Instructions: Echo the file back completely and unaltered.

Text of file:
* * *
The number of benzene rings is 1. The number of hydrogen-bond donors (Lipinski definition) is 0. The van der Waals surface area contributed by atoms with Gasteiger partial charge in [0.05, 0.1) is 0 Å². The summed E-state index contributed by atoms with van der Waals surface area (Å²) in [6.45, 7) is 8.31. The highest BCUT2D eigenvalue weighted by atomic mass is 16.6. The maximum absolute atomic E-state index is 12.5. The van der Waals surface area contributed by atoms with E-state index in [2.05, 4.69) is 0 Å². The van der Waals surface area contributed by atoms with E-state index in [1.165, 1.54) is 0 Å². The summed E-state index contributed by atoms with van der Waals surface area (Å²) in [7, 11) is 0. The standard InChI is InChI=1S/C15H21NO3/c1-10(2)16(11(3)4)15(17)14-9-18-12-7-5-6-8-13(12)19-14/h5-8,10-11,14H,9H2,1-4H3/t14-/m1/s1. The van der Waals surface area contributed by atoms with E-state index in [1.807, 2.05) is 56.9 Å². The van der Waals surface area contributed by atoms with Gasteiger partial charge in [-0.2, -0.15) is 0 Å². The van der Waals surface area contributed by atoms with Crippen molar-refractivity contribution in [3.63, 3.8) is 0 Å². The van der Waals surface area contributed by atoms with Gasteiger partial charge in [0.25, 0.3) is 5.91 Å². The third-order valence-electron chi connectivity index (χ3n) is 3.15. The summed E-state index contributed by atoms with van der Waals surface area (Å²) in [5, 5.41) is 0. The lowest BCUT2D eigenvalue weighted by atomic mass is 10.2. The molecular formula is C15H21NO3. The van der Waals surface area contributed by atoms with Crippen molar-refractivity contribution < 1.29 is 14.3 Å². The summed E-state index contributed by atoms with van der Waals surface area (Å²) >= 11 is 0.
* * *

The number of benzene rings is 1. The number of hydrogen-bond donors (Lipinski definition) is 0. The van der Waals surface area contributed by atoms with Gasteiger partial charge in [0.05, 0.1) is 0 Å². The summed E-state index contributed by atoms with van der Waals surface area (Å²) in [6.45, 7) is 8.31. The highest BCUT2D eigenvalue weighted by atomic mass is 16.6. The maximum absolute atomic E-state index is 12.5. The van der Waals surface area contributed by atoms with E-state index in [2.05, 4.69) is 0 Å². The van der Waals surface area contributed by atoms with E-state index in [1.165, 1.54) is 0 Å². The summed E-state index contributed by atoms with van der Waals surface area (Å²) in [7, 11) is 0. The standard InChI is InChI=1S/C15H21NO3/c1-10(2)16(11(3)4)15(17)14-9-18-12-7-5-6-8-13(12)19-14/h5-8,10-11,14H,9H2,1-4H3/t14-/m1/s1. The van der Waals surface area contributed by atoms with E-state index in [1.807, 2.05) is 56.9 Å². The van der Waals surface area contributed by atoms with Gasteiger partial charge in [-0.2, -0.15) is 0 Å². The van der Waals surface area contributed by atoms with Crippen molar-refractivity contribution in [3.63, 3.8) is 0 Å². The van der Waals surface area contributed by atoms with Gasteiger partial charge in [0.25, 0.3) is 5.91 Å². The third-order valence-electron chi connectivity index (χ3n) is 3.15. The summed E-state index contributed by atoms with van der Waals surface area (Å²) in [5, 5.41) is 0. The lowest BCUT2D eigenvalue weighted by atomic mass is 10.2. The molecular formula is C15H21NO3. The van der Waals surface area contributed by atoms with Crippen molar-refractivity contribution < 1.29 is 14.3 Å². The summed E-state index contributed by atoms with van der Waals surface area (Å²) >= 11 is 0.